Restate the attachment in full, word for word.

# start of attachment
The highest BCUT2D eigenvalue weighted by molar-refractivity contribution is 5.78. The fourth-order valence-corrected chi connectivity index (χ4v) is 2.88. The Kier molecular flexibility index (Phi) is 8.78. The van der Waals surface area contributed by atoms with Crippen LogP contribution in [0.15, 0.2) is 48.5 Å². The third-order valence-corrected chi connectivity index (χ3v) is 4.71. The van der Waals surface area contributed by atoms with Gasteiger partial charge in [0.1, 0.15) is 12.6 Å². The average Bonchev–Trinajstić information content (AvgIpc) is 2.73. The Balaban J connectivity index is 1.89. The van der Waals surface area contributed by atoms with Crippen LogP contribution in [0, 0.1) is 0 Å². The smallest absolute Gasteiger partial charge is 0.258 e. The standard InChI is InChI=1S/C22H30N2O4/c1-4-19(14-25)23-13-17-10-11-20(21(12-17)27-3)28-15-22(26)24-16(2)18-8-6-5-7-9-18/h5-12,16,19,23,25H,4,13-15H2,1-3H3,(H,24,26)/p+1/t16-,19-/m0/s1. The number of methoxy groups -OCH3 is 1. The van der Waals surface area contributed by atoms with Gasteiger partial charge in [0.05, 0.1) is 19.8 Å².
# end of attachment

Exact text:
The highest BCUT2D eigenvalue weighted by molar-refractivity contribution is 5.78. The fourth-order valence-corrected chi connectivity index (χ4v) is 2.88. The Kier molecular flexibility index (Phi) is 8.78. The van der Waals surface area contributed by atoms with Crippen LogP contribution in [0.15, 0.2) is 48.5 Å². The third-order valence-corrected chi connectivity index (χ3v) is 4.71. The van der Waals surface area contributed by atoms with Gasteiger partial charge in [0.1, 0.15) is 12.6 Å². The average Bonchev–Trinajstić information content (AvgIpc) is 2.73. The Balaban J connectivity index is 1.89. The van der Waals surface area contributed by atoms with Crippen LogP contribution in [0, 0.1) is 0 Å². The smallest absolute Gasteiger partial charge is 0.258 e. The standard InChI is InChI=1S/C22H30N2O4/c1-4-19(14-25)23-13-17-10-11-20(21(12-17)27-3)28-15-22(26)24-16(2)18-8-6-5-7-9-18/h5-12,16,19,23,25H,4,13-15H2,1-3H3,(H,24,26)/p+1/t16-,19-/m0/s1. The number of methoxy groups -OCH3 is 1. The van der Waals surface area contributed by atoms with Gasteiger partial charge in [0.05, 0.1) is 19.8 Å².